As the International Year of Freshwater, 2003 is an opportunity
to focus on the role of water as a precious and finite resource
that we must use carefully. To feed an additional 2 billion people
by 2030, water needs to be used more efficiently.
Agriculture is the biggest water consumer. It uses around 70 percent of all freshwater withdrawals worldwide. With a growing world population, agriculture will face more competition from industrial and domestic water users. This is why agriculture will have to use water more efficiently.
Rainfed agriculture accounts for 60 percent of food production in developing countries on 80 percent of arable land. Only 20 percent of the arable land in developing countries is irrigated, but it produces around 40 percent of all crops and close to 60 percent of cereal production.
The contribution of irrigation to world crop production is expected to increase in coming decades: the irrigated area in developing countries is expected to increase by 40 million hectares (20 percent) by 2030. This is less than half of the increase over the last 35 years (99 million hectares).
The reasons for this slowdown are:
The growth rate of food demand will decrease.
Suitable areas for irrigation will be increasingly scarce in some countries.
The cost of irrigation investment will rise.
Irrigation expansion will be strongest in land-scarce areas where irrigation is already very important: mainly in South and East Asia, and in the Near East and North Africa.
There will be no overall shortage of land or water for irrigation, but serious problems will persist in some developing countries and regions. One in five developing countries will face water shortages by 2030.
Agriculture will have to improve the performance of both irrigated and rainfed production. Investments for smarter water-saving agricultural practices and better water management are urgently needed. Agriculture's potential needs to be unlocked to resolve the world's water problems and to use scarce water resources much more productively.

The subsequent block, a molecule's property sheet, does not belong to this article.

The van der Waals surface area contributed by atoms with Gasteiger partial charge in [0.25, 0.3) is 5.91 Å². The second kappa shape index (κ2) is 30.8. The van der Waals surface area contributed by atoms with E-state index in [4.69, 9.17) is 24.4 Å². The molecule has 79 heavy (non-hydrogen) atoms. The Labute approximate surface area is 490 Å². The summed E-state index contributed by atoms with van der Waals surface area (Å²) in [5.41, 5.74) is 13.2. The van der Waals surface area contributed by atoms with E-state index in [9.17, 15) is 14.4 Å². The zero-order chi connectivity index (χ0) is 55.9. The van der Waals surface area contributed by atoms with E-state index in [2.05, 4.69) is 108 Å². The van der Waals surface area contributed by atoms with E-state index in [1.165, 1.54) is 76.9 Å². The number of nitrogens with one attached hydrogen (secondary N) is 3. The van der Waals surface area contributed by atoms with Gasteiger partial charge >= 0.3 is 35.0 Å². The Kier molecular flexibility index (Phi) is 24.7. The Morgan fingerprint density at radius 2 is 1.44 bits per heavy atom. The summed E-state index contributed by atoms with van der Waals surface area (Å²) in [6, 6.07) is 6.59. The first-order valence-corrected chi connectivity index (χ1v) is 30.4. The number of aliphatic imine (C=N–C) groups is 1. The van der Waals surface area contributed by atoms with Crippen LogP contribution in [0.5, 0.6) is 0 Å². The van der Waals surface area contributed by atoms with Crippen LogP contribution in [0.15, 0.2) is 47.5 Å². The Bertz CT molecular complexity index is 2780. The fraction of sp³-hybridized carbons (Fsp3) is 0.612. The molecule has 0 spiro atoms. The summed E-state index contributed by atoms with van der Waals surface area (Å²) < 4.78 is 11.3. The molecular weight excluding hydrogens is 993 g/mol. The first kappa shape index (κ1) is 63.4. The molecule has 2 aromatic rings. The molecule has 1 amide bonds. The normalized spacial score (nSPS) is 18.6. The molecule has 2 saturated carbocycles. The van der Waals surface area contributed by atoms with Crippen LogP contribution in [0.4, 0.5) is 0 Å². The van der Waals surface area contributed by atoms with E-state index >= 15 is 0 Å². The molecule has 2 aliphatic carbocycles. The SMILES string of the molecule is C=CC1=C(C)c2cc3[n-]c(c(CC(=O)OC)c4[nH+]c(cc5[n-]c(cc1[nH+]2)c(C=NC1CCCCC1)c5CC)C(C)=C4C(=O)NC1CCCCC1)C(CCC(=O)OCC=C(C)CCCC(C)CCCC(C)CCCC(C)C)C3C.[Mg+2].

The technical solutions to produce 'more crop per drop' exist. But investments and political will are often lacking to improve rainfed production and modernize irrigation systems and to respond to the needs of people in rural areas.
Unless national governments and funding agencies make strategic choices in favour of agricultural water management, agriculture will not be in a position to maintain necessary water allocations for food produced by irrigation.
It is therefore essential:
to recognize that agriculture is the sector where the potential for water productivity gains is highest,
to accept that all sources of water (rain, surface water, groundwater and wastewater) are important to achieve food security where water is scarce,
to create the right policy, institutions and market incentives to increase water-use productivity in agriculture,
to move from supply- to demand-driven and service-oriented water management,
to realize that rural development may be better served by investments in sectors other than irrigation. The best option depends on the circumstances in each country.
The International Year of Freshwater will be a great step forward if the international community focuses more attention on the importance of water management in rural areas.
Information Officer, FAO
(+39) 06 570 53105